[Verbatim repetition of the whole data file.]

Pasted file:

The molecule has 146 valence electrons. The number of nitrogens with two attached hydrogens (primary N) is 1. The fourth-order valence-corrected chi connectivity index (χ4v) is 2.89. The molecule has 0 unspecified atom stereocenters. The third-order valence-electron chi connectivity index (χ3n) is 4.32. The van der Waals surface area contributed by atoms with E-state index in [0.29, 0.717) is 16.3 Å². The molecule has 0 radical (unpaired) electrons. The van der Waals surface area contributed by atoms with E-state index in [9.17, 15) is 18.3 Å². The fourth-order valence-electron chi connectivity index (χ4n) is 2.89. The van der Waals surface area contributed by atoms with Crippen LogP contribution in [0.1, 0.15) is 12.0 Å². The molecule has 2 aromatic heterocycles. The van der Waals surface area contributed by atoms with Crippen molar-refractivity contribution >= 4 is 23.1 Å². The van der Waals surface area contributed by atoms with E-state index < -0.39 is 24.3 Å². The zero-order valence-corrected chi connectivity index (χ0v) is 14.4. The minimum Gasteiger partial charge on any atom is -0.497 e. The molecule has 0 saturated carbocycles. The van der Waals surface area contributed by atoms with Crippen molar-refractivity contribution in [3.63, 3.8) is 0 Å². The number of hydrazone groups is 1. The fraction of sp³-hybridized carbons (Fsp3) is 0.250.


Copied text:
The molecule has 146 valence electrons. The number of nitrogens with two attached hydrogens (primary N) is 1. The fourth-order valence-corrected chi connectivity index (χ4v) is 2.89. The molecule has 0 unspecified atom stereocenters. The third-order valence-electron chi connectivity index (χ3n) is 4.32. The van der Waals surface area contributed by atoms with E-state index in [0.29, 0.717) is 16.3 Å². The molecule has 0 radical (unpaired) electrons. The van der Waals surface area contributed by atoms with E-state index in [9.17, 15) is 18.3 Å². The fourth-order valence-electron chi connectivity index (χ4n) is 2.89. The van der Waals surface area contributed by atoms with Crippen LogP contribution in [0.1, 0.15) is 12.0 Å². The molecule has 2 aromatic heterocycles. The van der Waals surface area contributed by atoms with Crippen molar-refractivity contribution >= 4 is 23.1 Å². The van der Waals surface area contributed by atoms with E-state index < -0.39 is 24.3 Å². The zero-order valence-corrected chi connectivity index (χ0v) is 14.4. The minimum Gasteiger partial charge on any atom is -0.497 e. The molecule has 0 saturated carbocycles. The van der Waals surface area contributed by atoms with Crippen molar-refractivity contribution in [3.63, 3.8) is 0 Å². The number of hydrazone groups is 1. The fraction of sp³-hybridized carbons (Fsp3) is 0.250.